Looking for me, just google my username. I have used the same one for most sites for many years.
lcaillo is offline  
post #3 of 10 Old 08-01-12, 01:25 AM Thread Starter
Plain ole user
 
lcaillo's Avatar
Tech Guru
 
Join Date: May 2006
Location: Gainesville, FL, USA
Posts: 11,121
Send a message via AIM to lcaillo
Re: DIY vs Professional Repair

Since I have not been in the service business for nearly two years, I don't get the hostility from servicers that I once did. I still participate in several discussion lists for repair professionals and have many friends in the business. It continues to disappoint me that many continue to have a very hostile view of DIYers, but that is their right. The fact is that there have always been hobbyists and DIYers and there always will be. So why do we even need electronics service shops in this era of free information on the web? What is a professional, anyway? And what does service mean?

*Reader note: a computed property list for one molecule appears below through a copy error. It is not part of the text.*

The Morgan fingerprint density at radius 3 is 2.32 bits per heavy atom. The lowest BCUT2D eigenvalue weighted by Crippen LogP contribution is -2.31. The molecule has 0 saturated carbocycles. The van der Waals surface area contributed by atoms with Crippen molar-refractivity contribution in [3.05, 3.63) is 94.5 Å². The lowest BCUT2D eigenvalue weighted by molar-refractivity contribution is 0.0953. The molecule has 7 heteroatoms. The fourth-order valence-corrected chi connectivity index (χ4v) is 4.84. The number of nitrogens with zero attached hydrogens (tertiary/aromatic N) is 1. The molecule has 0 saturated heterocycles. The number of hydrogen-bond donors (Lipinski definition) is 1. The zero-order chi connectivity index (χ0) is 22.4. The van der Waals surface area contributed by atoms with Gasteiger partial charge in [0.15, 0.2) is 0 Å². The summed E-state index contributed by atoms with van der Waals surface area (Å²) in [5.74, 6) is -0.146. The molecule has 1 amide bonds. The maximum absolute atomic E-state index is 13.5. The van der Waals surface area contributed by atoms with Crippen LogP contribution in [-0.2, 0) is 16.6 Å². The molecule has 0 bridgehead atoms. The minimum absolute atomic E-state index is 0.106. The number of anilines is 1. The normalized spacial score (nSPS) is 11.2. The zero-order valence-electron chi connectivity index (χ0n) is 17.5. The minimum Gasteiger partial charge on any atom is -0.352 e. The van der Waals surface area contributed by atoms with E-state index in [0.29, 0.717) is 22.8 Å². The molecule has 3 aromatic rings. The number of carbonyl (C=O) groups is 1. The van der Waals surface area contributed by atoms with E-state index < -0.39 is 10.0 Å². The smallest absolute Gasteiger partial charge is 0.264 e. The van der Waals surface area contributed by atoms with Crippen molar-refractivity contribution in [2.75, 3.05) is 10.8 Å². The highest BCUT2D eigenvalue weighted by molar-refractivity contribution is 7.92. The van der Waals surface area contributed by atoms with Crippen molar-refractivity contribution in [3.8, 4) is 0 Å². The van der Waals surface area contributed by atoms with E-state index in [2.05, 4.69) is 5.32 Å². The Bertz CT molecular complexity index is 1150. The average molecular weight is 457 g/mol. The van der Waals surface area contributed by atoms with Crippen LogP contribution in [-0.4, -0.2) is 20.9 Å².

Looking for me, just google my username. I have used the same one for most sites for many years.
lcaillo is offline  
 
post #4 of 10 Old 08-19-12, 08:05 PM
Senior Shackster
 
The_Nephilim's Avatar
Gerald
 
Join Date: Mar 2010
Location: 3rd Stone from the Sun
Posts: 254
Re: DIY vs Professional Repair

Well While what the Pros Offer is sometimes an invaluable service. There are Guys Like me with a limited income and dont make alot of money but enough to get some cool stuff by saving..

Now I had took a Digital Electronics Class in High School at the Vocational School. Altho I did NOT do well with the Book work I was capable of building the AM radio at the end of the year.. So I did NOT persue that field any further but have retained some knowledge..

I was told it would cost about $150 + USD to get my BASH Plate Amplifier for my HSU Subwoofer fixed..and $250 to get a new one..